Leap is the first in a parkour Rapture series. That on its own probably would have been enough to draw me in, but what really captured my attention was the comparison made in the movie’s description on YouTube: “If you enjoyed the no budget charm of ‘Flywheel’, then you’ll love this first chapter of the Leap Trilogy!” Within minutes of starting the film, it is apparent that the comparison is generous: Leap begins with three teens walking together, all giving incredibly stilted line readings in the style of Tommy Wiseau, while the image jerks along with them because it was almost certainly recorded on a handheld home video camera. It’s not difficult to believe Chris Tempel (who wrote, shot, directed, edited, and scored the film) when he claims that the entire budget for the movie was $200.
The three teens who open the film soon meet a parkour (or “PK”) enthusiast who goes by the name Flyboy. His explanation: “My art caught on because of the internet. Many of us go by our online names to pay homage to that.” The teens are impressed with his ability to jump over railings and on top of picnic tables and therefore request training in the “art” of PK, which Flyboy and his girlfriend, who goes by the nickname “Sweetheart”, are happy to oblige. Incidentally, the conversation when Flyboy tells Sweetheart that he is going to train this group of teens in parkour is bizarre. It begins with an argument over their anniversary; Sweetheart asks that Flyboy plan literally the most banal anniversary possible (dinner and a movie), to which Flyboy acts as though this is a totally unreasonable request. The scene ends with both saying “I love you” with palpable sarcasm in their voices. This is clearly not a relationship that is built to last.
So the parkour training begins, with a montage filmed in black and white for some reason. Parkour is a major part of the movie, I understand, but it still goes on far too long every time a training scene erupts. The first has the teens following Flyboy and Sweetheart’s lead hopping, crawling, rolling, and running, all while generic hard rock music plays over the scene. Once the training is complete, the three teens invite Flyboy to their church. Even though he’s not a Christian, and even though Sweetheart warns him that they’re just trying to brainwash him into becoming one of them, he agrees to go. Once again, the conversation between the lovers is weird. “Parkour and religion are two different things,” Sweetheart cautions. “Parkour is our religion!” Flyboy angrily responds.
When he gets to the church, he is in awe at how hip and laid back it is. “This is a church?!” he gasps, looking at the nondescript gray walls inside the building. “He’s a pastor?” he gawks, as a tall man in a polo shirt introduces himself. Actually, maybe I misunderstood his reaction; perhaps it was not one of appreciation, but of confusion. Maybe he literally did not know what a church was before this experience. After all, once they all gather together in a sitting room, the pastor begins sermonizing about the End Times and two different people literally ask the questions, “What are End Times?” and “What’s a Rapture?” I mean, the members of this church are totally blank slates.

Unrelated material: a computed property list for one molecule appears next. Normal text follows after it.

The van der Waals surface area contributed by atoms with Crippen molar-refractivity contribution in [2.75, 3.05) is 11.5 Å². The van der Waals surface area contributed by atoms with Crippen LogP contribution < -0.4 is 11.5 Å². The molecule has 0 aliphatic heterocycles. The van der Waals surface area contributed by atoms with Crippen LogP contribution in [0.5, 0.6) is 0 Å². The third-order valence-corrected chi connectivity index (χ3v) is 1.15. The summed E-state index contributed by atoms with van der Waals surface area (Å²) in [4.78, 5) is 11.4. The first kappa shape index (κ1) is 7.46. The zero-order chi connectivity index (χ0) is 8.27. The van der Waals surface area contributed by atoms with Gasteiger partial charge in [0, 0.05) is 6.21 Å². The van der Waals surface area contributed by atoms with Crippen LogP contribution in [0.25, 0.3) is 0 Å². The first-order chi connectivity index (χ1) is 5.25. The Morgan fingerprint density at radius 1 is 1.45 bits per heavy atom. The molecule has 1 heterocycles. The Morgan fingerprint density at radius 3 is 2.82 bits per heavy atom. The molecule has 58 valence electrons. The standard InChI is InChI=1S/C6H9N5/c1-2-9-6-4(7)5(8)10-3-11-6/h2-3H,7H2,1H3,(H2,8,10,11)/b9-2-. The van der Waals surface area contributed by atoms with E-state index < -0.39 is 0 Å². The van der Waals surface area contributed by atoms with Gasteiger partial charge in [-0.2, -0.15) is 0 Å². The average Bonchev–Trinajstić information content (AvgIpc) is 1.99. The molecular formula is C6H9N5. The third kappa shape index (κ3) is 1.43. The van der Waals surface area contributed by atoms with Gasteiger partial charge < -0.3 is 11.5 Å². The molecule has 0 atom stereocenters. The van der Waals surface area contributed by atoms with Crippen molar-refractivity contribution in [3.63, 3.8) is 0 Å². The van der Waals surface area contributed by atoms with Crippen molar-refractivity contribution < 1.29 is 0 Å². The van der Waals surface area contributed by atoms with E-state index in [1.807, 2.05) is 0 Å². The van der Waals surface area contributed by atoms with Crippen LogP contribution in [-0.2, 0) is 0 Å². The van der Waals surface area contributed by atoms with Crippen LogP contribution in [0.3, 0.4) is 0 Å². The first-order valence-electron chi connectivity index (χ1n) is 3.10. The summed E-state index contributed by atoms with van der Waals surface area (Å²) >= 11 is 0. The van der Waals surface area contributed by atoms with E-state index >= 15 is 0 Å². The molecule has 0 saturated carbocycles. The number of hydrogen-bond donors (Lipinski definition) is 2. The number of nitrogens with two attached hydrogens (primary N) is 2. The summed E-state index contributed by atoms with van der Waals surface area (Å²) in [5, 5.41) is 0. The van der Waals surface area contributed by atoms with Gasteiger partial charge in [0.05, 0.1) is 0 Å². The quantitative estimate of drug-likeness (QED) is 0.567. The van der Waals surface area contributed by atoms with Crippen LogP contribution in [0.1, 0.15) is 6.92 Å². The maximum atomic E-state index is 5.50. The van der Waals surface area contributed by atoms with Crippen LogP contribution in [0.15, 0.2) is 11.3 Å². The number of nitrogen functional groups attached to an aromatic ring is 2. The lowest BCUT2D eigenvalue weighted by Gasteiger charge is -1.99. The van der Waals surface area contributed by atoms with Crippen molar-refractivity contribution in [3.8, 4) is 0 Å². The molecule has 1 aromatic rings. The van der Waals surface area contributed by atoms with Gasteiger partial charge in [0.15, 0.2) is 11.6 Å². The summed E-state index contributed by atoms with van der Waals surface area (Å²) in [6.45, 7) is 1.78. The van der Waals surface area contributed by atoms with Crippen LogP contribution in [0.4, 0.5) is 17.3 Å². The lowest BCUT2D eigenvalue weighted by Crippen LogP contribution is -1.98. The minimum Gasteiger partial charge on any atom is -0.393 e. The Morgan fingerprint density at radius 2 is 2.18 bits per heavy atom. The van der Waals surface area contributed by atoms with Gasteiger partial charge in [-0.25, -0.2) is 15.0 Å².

Pastor Scott is perpetually smug as he casually begins telling his flock that the end of the world is nigh. The Bible says that the end of the world will be punctuated with things like war, disease, earthquakes, and “persecution”. These are all totally reasonable prophecies that aren’t just incredibly vague descriptions of things that happen all the time. Because these prophecies are so specific, Pastor Scott is able to point to things in the world that fulfill the prophecies. For instance, World War I and World War II are the “war” that the Bible talked about, and yes it is not weird at all that somewhere between sixty and one-hundred years have elapsed since those prophecies were fulfilled… the end of the world could happen any day now, just you wait! As for the “diseases”, Pastor Scott mentions swine flu, malaria, and of course AIDS (because why bother making a Christian movie without a good dose of homophobia). With a straight face, Pastor Scott claims that malaria is punishment for sin. I’m guessing this is a guy who still believes you should use leeches to draw the bad spirits out of the blood of the ill to cure them, because he’s clearly not living in this century. I don’t really think he goes into the part about earthquakes and “persecution”, I assume because there have been no Earthquakes since World War I.